AI Round-up - May 2024

There has been a flurry of AI-related announcements from UK government bodies and regulators recently, the most noteworthy of which are summarised below.

Joint launch of the AI and Digital Hub

The Digital Regulation Cooperation Forum launched the AI and Digital Hub, a new multi-agency informal advice service to support innovators working on AI or digital products. The DRCF was set up in 2020 by the Competition and Markets Authority, the Financial Conduct Authority, the Information Commissioner’s Office and Ofcom to make it easier for them to collaborate on digital regulatory matters. The new service aims to provide consolidated advice from the four regulators on complex regulatory questions that cross their remits.

DSIT guidance published on Responsible AI in Recruitment

The Department for Science, Innovation and Technology published guidance on the responsible use of AI in the HR and recruitment sector. The guidance, which is non-binding, outlines key considerations for HR and recruitment professionals when procuring and deploying AI such as assurance mechanisms for procurement from third-party suppliers (for more details, see our insight). The UK approach can be contrasted with that taken by the EU AI Act which classifies as high-risk all AI systems used in the recruitment and employment arena (see our insight on the EU AI Act).

Financial Regulators respond to Government White Paper

The FCA published an update on its approach to AI in response to the UK government's recent pro-innovation AI White Paper and initial guidance for regulators on implementing the country's AI regulatory principles, with its key objectives being to promote the safe and responsible use of AI in UK financial markets whilst leveraging AI in a way that drives beneficial innovation. The FCA’s plans for the next 12 months include close scrutiny of the systems and processes financial services firms have in place to ensure that the FCA’s regulatory expectations are met.

On the same day, the Bank of England and the Prudential Regulation Authority published a letter addressed to the Secretary of State for Science, Innovation and Technology, Michelle Donelan MP, and the Economic Secretary to the Treasury and City Minister, Bim Afolami MP, setting out their updated approach to AI. Like the FCA, the Bank and the PRA take the view that existing regulatory frameworks are appropriate to support AI innovation in ways that will benefit the industry and the wider economy whilst also addressing the risks, in line with the White Paper’s five principles. The PRA also notes that the continued adoption of AI by financial services firms could have potential financial stability implications, and says that it will undertake deeper analysis on this.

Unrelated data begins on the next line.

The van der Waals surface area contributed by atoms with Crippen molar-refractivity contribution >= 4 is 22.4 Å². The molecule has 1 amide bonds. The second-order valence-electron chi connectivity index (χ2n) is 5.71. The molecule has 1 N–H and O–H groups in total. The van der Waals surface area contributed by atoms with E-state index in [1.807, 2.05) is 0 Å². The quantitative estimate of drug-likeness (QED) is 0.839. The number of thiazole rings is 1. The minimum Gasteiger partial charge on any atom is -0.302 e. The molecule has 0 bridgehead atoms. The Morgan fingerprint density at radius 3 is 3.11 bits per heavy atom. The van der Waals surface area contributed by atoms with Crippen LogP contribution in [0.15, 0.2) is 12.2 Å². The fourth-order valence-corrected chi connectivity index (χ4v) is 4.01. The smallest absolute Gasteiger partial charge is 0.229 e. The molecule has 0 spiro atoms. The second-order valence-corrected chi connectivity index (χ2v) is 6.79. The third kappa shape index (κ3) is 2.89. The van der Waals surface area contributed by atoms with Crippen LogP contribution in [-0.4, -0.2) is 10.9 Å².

DSIT publishes Responsible AI Toolkit

The Department for Science, Innovation and Technology also published a Responsible AI Toolkit intended to support organisations and practitioners to safely and responsibly develop and deploy AI systems. The Toolkit includes resources and guidance for public sector organisations deploying data-driven technologies, as well as assurance techniques to support the development of responsible AI, and will be updated over time with new resources by the Responsible Technology Adoption Unit.

Consultation launched by the Information Commissioner’s Office

The ICO launched the third chapter of its consultation on generative AI, focused on how the accuracy principle of data protection applies to the outputs of generative AI models and the impact that accurate training data has on the output. Launching the consultation, the Information Commissioner, John Edwards, said: “In a world where misinformation is growing, we cannot allow misuse of generative AI to erode trust in the truth. Organisations developing and deploying generative AI must comply with data protection law – including our expectations on accuracy of personal information.” The consultation is aimed at developers of Gen AI with submissions open until 10 May. The previous two chapters of the consultation considered the lawfulness of web scraping to train generative AI models, and how the purpose limitation principle should apply to such models.

CMA updates its AI Foundation Models Report

The Competition and Markets Authority published an update to its initial report on AI Foundation Models. The update outlines seven principles, particularly targeting foundational AI models like ChatGPT, which focus on maintaining fair market competition and preventing market suppression and dominance by AI developers. The CMA sees these principles as a "fair warning" to businesses about the types of AI-related conduct it would view as problematic, even though the principles are not legally binding laws at this stage.

The rapid pace of AI development, the complex regulatory landscape, and the far-reaching societal and economic impacts of AI make it critical for stakeholders to closely monitor the evolving regulatory announcements and initiatives in this space. 

If you would like to discuss how this affects your business, please get in touch with Tim Wright or Nathan Evans

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